Stages of personal decision making

It’s a bit like the Kübler-Ross “Stages of Grief“. It appears I always go through a sequence like this:

  1. Dissonance. Something is unpleasant, unsatisfactory, and somehow feels wrong. It usually appears as a background feeling, without conscious reflection. But if it keeps happening, the conscious mind sooner or later notices, and we become aware of the dissonance between how we thought the world is or ought to be, and how it actually is.
  2. Pondering the problem. Now that we know something isn’t right and it keeps happening, we ponder the shape and form of the problem. Lots of observation happens in this phase, and often surprising insights pop up, as the shape of the problem usually turns out to be different than originally thought.
  3. Entertaining alternatives. The mind has progressed to the point where it knows there’s a problem it should do something about, but it has not made the decision to actually do. Instead, it lightheartedly throws around ideas for what it could do, but isn’t serious about it. (I used to say: “If all fails, I could always become a bartender in the Caribbean.”) We are merely “entertaining” alternatives, secretly hoping that the problem will go away and we don’t need to get serious.
  4. Evaluating alternatives. But the problem is still there, and something needs to be done, so at some point, we get serious. This is where things can get scary. “Darn, I really need to solve X, but that means I either need to do Y or Z, and I’m not ready for that.” Depending on the size of the decision to be made, this phase can go on for a long time, while we are very stressed out.
  5. The right course becomes clear, often by default because all other ideas have been discarded. Lots of pondering has been done, lots of ideas were considered, and the front runner is now clearly known to be better than the alternatives. If the decision is about something difficult, we may hate this “best” choice that we have, but in our heart of hearts we know it has to be done sooner or later. The big challenge here is to gather enough energy to actually take the plunge. This phase may also go on for a long time.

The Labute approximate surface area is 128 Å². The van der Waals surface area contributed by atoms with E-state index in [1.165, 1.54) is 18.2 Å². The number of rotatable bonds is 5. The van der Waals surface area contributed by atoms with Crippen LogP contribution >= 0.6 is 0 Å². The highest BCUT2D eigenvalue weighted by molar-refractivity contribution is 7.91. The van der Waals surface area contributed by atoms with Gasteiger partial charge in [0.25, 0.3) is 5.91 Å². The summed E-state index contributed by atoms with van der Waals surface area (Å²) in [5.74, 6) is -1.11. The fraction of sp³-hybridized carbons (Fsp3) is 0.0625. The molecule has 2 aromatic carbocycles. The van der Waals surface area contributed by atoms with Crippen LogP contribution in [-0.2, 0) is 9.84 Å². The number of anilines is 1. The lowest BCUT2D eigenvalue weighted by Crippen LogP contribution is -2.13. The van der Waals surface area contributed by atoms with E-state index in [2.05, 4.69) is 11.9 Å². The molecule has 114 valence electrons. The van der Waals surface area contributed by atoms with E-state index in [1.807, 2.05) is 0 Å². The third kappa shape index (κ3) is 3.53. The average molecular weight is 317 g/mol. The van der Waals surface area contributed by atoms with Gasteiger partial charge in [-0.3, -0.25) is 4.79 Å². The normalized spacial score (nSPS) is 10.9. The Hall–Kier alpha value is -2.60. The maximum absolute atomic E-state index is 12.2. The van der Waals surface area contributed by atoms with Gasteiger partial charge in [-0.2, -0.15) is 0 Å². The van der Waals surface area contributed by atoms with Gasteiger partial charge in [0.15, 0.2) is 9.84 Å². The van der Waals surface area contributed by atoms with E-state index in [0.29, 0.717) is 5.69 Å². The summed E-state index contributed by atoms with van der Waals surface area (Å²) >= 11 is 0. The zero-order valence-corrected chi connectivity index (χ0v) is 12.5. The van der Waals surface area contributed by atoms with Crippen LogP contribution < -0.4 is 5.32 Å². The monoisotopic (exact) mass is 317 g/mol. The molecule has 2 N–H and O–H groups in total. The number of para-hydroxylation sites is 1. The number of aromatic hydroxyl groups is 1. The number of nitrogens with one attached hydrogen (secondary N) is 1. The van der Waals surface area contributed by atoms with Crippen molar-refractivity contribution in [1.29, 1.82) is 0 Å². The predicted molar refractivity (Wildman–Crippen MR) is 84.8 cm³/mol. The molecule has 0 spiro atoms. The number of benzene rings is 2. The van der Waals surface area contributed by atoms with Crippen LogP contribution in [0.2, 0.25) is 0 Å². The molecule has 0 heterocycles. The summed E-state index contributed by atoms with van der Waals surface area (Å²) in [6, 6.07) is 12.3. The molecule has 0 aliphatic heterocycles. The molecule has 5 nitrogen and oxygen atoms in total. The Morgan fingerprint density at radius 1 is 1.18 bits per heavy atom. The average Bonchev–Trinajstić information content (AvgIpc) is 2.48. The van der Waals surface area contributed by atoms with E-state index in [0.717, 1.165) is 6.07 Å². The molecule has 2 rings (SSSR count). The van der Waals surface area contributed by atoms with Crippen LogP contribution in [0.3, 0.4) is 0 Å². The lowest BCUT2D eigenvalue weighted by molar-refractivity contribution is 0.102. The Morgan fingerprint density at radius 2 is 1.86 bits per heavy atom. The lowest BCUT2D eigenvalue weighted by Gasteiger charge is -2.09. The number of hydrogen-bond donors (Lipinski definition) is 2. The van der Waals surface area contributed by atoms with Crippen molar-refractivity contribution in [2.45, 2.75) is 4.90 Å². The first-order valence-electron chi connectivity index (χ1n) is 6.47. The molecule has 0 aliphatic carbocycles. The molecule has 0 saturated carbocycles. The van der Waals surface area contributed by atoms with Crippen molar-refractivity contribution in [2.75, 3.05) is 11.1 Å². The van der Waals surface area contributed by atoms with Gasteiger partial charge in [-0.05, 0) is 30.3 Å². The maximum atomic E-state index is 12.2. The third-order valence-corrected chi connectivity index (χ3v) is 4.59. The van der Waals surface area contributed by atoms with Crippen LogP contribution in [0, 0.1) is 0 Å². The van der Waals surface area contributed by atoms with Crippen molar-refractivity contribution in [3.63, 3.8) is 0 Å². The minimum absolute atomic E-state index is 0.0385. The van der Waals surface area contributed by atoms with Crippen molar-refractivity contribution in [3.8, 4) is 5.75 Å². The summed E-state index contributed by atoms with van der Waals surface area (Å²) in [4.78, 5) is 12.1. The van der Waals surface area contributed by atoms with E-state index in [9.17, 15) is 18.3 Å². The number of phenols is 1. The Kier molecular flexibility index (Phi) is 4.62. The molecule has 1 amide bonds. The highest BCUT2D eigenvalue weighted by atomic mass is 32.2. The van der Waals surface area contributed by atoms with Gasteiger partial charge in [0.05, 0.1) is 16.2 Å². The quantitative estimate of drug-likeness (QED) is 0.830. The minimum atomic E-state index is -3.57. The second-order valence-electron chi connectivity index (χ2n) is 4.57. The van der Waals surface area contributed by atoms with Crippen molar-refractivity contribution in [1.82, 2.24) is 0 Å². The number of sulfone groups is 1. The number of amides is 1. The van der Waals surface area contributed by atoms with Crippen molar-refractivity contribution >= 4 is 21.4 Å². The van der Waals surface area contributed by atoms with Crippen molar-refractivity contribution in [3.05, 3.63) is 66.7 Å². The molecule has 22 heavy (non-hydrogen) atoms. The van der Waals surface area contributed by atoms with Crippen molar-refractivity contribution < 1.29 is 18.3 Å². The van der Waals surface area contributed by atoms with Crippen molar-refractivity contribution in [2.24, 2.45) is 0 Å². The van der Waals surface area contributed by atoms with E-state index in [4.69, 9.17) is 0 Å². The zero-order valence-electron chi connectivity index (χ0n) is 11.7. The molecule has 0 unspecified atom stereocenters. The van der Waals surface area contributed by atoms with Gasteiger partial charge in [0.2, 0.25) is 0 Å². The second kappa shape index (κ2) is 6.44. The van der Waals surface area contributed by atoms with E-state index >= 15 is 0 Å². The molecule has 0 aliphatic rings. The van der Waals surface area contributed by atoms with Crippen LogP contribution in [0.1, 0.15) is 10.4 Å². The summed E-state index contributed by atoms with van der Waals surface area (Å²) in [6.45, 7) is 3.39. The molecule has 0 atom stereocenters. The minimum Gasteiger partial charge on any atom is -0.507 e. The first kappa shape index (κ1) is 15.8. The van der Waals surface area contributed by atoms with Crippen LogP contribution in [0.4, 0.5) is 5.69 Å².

6. Committed. For difficult decisions, this may only happen when the downsides of further procrastinating have become so large that taking the plunge does not look so bad any more, in comparison. This is the time of peak adrenaline. Often anxiety comes from the fear of reaction by others when they hear about our decision. But this phase can also come with a huge relief because finally, the cognitive dissonance is resolved. Certainly, making the change takes a lot of work and energy.
  7. Getting comfortable in new circumstances. Life has changed, and we do something different. This may take some while to get used to.

I think this model applies to a lot of circumstances. I certainly have gone through all of those phases a number of times in my life when big decisions needed to be made. There are some other models for decision making out there, but they skip over the emotionally difficult steps to actual commitment and so, for me at least, are of limited use. Of course there can also be detours from this linear model, such as making a decision that actually turns out to not solve the problem as well as thought, or straightforward denial that a problem exists or certain key features of the problem.

Arguably, we are currently going through those stages collectively on the subject of climate change: some of us are further along the process than others. For example, you can put your favorite politicians into specific stages — mostly early ones.

I hope to apply this model to better understand myself, and others, and acknowledge the specific struggles each of us goes through given the stage we are at with any specific problem.

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